The simulator scenario was designed by Salerno and Fox, who completed his Ph.D. in education in 2022. It required the ESOL teacher candidate to converse with a simulated middle school science teacher. They had about 10-15 minutes to discuss one student they share, who is a multilingual learner with Spanish as their first language, and who is having trouble in the science teacher's class. 

Before the simulation, the teacher candidates often expressed a belief that they would strongly advocate on behalf of their students. However, during the simulation, the teacher candidates were often more hesitant to engage in the bold advocacy they had talked about prior to the exercise.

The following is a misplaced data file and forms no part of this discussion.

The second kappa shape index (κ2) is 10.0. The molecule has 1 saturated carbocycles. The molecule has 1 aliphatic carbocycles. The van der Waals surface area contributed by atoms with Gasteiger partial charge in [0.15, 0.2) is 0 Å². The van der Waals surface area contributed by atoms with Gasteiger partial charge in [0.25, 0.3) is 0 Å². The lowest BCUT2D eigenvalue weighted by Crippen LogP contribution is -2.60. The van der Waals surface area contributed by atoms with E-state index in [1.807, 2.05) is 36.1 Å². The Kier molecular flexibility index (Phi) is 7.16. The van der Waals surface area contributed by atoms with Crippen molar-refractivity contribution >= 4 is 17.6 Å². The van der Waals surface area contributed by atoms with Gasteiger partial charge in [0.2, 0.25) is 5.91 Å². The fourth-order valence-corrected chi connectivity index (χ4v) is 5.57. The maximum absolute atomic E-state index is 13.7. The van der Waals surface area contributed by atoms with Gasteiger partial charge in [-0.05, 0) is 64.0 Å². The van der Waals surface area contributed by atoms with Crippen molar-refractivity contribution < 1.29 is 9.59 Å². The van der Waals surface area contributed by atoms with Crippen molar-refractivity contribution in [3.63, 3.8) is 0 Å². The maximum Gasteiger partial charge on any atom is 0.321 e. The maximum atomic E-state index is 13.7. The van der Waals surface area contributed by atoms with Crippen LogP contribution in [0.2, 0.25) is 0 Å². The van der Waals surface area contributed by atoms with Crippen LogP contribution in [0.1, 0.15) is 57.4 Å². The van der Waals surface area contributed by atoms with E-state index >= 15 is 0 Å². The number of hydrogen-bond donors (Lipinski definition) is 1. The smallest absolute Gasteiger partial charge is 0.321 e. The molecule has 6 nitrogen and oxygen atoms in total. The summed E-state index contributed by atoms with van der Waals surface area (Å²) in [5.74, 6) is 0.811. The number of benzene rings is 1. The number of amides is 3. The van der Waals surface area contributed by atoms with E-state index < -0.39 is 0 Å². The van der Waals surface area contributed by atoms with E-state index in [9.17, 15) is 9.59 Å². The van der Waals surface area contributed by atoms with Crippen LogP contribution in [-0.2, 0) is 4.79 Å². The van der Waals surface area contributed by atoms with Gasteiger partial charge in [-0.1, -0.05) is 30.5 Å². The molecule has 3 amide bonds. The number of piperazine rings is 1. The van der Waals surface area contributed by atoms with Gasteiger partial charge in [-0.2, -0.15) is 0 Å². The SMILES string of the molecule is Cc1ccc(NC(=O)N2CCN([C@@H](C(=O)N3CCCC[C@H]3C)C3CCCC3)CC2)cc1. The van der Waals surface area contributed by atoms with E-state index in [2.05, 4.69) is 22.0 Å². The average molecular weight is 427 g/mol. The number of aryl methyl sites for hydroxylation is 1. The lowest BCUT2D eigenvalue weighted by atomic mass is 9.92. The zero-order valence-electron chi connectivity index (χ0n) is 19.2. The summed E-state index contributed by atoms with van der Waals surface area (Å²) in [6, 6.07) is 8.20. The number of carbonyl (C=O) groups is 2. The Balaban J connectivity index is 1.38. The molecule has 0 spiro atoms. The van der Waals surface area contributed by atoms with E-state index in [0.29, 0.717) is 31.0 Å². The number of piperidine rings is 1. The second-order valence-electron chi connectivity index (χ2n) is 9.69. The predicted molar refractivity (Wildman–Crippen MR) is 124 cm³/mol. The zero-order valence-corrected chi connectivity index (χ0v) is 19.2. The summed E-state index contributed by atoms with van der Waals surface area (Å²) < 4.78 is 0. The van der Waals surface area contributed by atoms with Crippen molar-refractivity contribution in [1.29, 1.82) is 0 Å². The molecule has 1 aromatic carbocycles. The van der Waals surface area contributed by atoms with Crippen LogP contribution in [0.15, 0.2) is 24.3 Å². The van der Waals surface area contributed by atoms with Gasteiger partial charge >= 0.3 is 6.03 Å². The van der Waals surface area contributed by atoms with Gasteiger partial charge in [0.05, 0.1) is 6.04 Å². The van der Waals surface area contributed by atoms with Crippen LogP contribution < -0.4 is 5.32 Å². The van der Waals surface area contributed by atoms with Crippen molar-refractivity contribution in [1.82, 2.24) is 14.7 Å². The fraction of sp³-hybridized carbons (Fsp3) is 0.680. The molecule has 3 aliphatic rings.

“Like all of us, when we have high-conflict moments, it's challenging to be able to put those advocacy plans in practice, while doing the complex work of trying to build or maintain a relationship with a colleague--especially for teachers new in their positions or who are engaging with those in positions of authority,” Salerno said.

The challenge was in finding a balance.

“So how do you stand up for the student's best interest in a respectful way while still maintaining a peer relationship with your colleague?” Chang-Bacon said.

The teacher candidates recognized what was happening in their conversations and in their peers’ conversations when they had an opportunity to rewatch their simulation sessions. Viewing and debriefing each other's simulations, where they were able to reflect on their advocacy later and talk to peers about it, was often where the real learning happened, according to the researchers.